El Dorado Howard Hawks

El Dorado Howard Hawks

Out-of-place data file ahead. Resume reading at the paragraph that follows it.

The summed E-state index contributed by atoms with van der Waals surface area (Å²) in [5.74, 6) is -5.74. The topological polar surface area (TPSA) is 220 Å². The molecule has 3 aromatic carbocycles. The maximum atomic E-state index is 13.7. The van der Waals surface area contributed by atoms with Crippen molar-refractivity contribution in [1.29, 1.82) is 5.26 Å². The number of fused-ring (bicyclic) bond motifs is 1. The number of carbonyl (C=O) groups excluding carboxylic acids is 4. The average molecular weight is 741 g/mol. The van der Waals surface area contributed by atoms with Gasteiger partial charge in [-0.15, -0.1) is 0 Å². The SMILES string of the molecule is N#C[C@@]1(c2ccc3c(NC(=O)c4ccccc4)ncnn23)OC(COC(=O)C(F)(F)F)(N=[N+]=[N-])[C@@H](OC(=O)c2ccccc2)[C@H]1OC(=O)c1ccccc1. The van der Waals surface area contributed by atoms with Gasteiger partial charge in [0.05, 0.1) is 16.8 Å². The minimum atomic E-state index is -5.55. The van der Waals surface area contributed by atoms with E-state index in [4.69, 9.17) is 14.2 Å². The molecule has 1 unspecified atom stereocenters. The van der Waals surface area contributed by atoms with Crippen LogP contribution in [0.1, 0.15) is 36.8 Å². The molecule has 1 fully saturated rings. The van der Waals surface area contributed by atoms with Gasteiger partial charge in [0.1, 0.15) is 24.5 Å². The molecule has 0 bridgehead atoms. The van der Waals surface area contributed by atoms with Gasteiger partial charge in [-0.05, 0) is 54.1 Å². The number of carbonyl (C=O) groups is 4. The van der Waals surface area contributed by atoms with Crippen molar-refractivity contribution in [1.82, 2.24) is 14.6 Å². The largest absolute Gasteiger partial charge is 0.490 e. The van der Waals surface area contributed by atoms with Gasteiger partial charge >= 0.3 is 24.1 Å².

By 1967, a studio Western with John Wayne, directed by Hollywood legend Howard Hawks, just seemed obsolete and out of date. Hawks was known in Hollywood as an adaptive director, a populist auteur with an invisible style who could work in any genre. For reasons I've never figured out he became revered by many great directors: Martin Scorsese, Peter Bogdanovich, John Carpenter and even Quentin Tarantino. El Dorado is a by-the-numbers Western featuring the swaggering John Wayne as a hired gun who enters into a war between local drunk sheriff (Robert Mitchum) and a band of bullies, headed by none other than Ed Asner. Tagging along is a young James Caan, as Wayne's affable young protégé. For 1967, it probably provided enough adequate genre entertainment for audiences. After a meandering first hour the second half has the same rhythm and focus as Hawk's Rio Bravo. Hawks handles half-a-dozen key characters, confidently moving from comic relief to taut action and suspense. Although at 126 minutes it's 20 to 30 minutes too long. In the annals of cinema history though, it's a supremely average and forgettable entry in the genre. For casual Western fans, without the stylistic stamp of authorship, like the mythological majesty of John Ford, the minimalist humanism of Budd Boetticher or the revisionist hyper-styling of Sergio Leone, it's a picture for old Hollywood cinephiles only. Paramount has packaged the film as a two-disc Centennial Collection, containing a wealth of extra material. Peter Bogdanovich once again muses eloquently on one of the commentary tracks. Forgiving his ridiculously pretentious, but trademark, cravat, he's a marvellous anecdotal storyteller when it comes to film history. Renowned critics Richard Schickel (Time) and Todd McCarthy (Variety) along with (still alive) Ed Asner combine on the other running commentary. The seven-part "making of" on disc two is well produced and is more than just a recycling of older material. (Paramount)